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Chapter 7. ARP and RARP. CONTENTS. ARP ARP PACKAGE RARP. Figure 7-1. ARP and RARP. Figure 7-2. Position of ARP and RARP in TCP/IP protocol suite. 7.1. A R P. Figure 7-3. ARP operation. Figure 7-4. ARP packet. Figure 7-5. Encapsulation of ARP packet. Figure 7-6:a.

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Presentation Transcript
slide1

Chapter 7

ARP

and

RARP

slide2

CONTENTS

  • ARP
  • ARP PACKAGE
  • RARP
slide3

Figure 7-1

ARP and RARP

slide4

Figure 7-2

Position of ARP and RARP

in TCP/IP protocol suite

slide5

7.1

A R P

slide6

Figure 7-3

ARP operation

slide7

Figure 7-4

ARP packet

slide8

Figure 7-5

Encapsulation of ARP packet

slide9

Figure 7-6:a

Four cases using ARP

slide10

Figure 7-6:b

Four cases using ARP

slide11

Figure 7-6:c

Four cases using ARP

slide12

Figure 7-6:d

Four cases using ARP

slide13

An ARP request is broadcast;

an ARP reply is unicast.

slide14

Example 1

A host with IP address 130.23.43.20 and physical address 0xB23455102210 has a packet to send to another host with IP address 130.23.43.25 and physical address 0xA46EF45983AB. The two hosts are on the same Ethernet network. Show the ARP request and reply packets encapsulated in Ethernet frames.

slide15

Solution

Figure 7.7 shows the ARP request and reply packets. Note that the ARP data field in this case is 28 bytes, and that the individual addresses do not fit in the 4-byte boundary.

slide17

Figure 7-7: reply

Example 1 (Continued)

slide18

Figure 7-8

Proxy ARP

slide19

7.2

ARP PACKAGE

slide20

Figure 7-9

ARP

components

slide21

Original cache table

State Queue Attempt Time-out Protocol Addr. Hardware Addr.

R5900180.3.6.1ACAE32457342

P22129.34.4.8

P145201.11.56.7

R8450114.5.7.89457342ACAE32

P121220.55.5.7

F

R 9 60 19.1.7.82 4573E3242ACA

P 18 3 188.11.8.71

slide22

Example 2

The ARP output module receives an IP datagram (from the IP layer) with the destination address 114.5.7.89. It checks the cache table and finds that an entry exists for this destination with the RESOLVED state (R in the table). It extracts the hardware address, which is 457342ACAE32, and sends the packet and the address to the data link layer for transmission. The cache table remains the same.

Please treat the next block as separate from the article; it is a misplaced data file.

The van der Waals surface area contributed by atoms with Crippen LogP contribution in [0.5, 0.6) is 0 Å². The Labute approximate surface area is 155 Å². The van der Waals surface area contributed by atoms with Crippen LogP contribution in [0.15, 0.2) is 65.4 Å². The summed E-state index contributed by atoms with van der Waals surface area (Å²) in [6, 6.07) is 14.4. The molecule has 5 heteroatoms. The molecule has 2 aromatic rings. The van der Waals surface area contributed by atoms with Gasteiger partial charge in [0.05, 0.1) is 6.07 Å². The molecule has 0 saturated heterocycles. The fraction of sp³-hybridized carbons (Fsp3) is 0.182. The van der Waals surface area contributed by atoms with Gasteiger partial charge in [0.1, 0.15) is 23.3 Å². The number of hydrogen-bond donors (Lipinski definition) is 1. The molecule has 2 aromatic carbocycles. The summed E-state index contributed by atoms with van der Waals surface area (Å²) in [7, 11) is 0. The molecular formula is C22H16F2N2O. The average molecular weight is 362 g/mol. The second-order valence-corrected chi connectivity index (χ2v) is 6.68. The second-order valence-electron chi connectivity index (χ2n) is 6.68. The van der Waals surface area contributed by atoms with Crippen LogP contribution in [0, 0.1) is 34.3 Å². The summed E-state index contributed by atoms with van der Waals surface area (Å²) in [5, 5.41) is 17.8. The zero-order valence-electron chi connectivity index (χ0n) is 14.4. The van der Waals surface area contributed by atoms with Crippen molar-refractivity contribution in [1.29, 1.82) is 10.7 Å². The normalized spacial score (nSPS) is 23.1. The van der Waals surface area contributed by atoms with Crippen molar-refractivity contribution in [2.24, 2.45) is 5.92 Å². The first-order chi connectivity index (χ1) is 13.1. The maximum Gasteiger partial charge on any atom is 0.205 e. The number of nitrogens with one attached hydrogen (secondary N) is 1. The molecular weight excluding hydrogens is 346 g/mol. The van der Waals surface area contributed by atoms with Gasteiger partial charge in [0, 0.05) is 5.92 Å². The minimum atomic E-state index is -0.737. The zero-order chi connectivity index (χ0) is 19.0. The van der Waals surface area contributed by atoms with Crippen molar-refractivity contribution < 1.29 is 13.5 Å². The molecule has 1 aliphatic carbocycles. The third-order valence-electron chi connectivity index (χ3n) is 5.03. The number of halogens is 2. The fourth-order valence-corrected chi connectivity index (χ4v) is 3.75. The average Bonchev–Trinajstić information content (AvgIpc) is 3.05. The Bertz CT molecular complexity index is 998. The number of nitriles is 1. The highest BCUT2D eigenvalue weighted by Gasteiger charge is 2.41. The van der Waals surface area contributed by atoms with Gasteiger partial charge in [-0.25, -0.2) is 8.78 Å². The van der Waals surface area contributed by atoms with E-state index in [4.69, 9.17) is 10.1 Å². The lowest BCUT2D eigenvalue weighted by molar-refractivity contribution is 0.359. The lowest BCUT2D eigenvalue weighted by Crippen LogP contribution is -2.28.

slide23

Example 3

Twenty seconds later, the ARP output module receives an IP datagram (from the IP layer) with the destination address 116.1.7.22. It checks the cache table and does not find this destination in the table. The module adds an entry to the table with the state PENDING and the Attempt value 1. It creates a new queue for this destination and enqueues the packet. It then sends an ARP request to the data link layer for this destination.

slide24

Cache table for Example 3

State Queue Attempt Time-out Protocol Addr. Hardware Addr.

R5900180.3.6.1ACAE32457342

P22129.34.4.8

P145201.11.56.7

R8450114.5.7.89457342ACAE32

P121220.55.5.7

P 23 1 116.1.7.22

R 9 60 19.1.7.82 4573E3242ACA

P 18 3 188.11.8.71

slide25

Example 4

Fifteen seconds later, the ARP input module receives an ARP packet with target protocol (IP) address 188.11.8.71. The module checks the table and finds this address. It changes the state of the entry to RESOLVED and sets the time-out value to 900. The module then adds the target hardware address (E34573242ACA) to the entry. Now it accesses queue 18 and sends all the packets in this queue, one by one, to the data link layer.

slide26

Cache table for Example 4

State Queue Attempt Time-out Protocol Addr. Hardware Addr.

R5900180.3.6.1ACAE32457342

P22129.34.4.8

P145201.11.56.7

R8450114.5.7.89457342ACAE32

P121220.55.5.7

P 23 1 116.1.7.22

R 9 60 19.1.7.82 4573E3242ACA

R 18 188.11.8.71 E34573242ACA

slide27

Example 5

Twenty-five seconds later, the cache-control module updates every entry. The time-out values for the first three resolved entries are decremented by 60. The time-out value for the last resolved entry is decremented by 25. The state of the next-to-the last entry is changed to FREE because the time-out is zero. For each of the three entries, the value of the attempts field is incremented by one. After incrementing, the attempts value for one entry (the one with IP protocol address 201.11.56.7) is more than the maximum; the state is changed to FREE, the queue is deleted.

slide28

Cache table for Example 5

State Queue Attempt Time-out Protocol Addr. Hardware Addr.

R5840180.3.6.1ACAE32457342

P23129.34.4.8

F

R8390114.5.7.89457342ACAE32

P122220.55.5.7

P 23 2 116.1.7.22

F

R 18 874 188.11.8.71 E34573242ACA

slide29

7.3

RARP

slide30

Figure 7-10

RARP

operation

slide32

Figure 7-11

RARP packet

slide33

Figure 7-12

Encapsulation of RARP packet

slide34

Alternative Solutions to RARP

When a diskless computer is booted, it needs more information in addition to its IP address. It needs to know its subnet mask, the IP address of a router, and the IP address of a name server. RARP cannot provide this extra information. New protocols have been developed to provide this information. In Chapter 17 we discuss two protocols, BOOTP and DHCP, that can be used instead of RARP.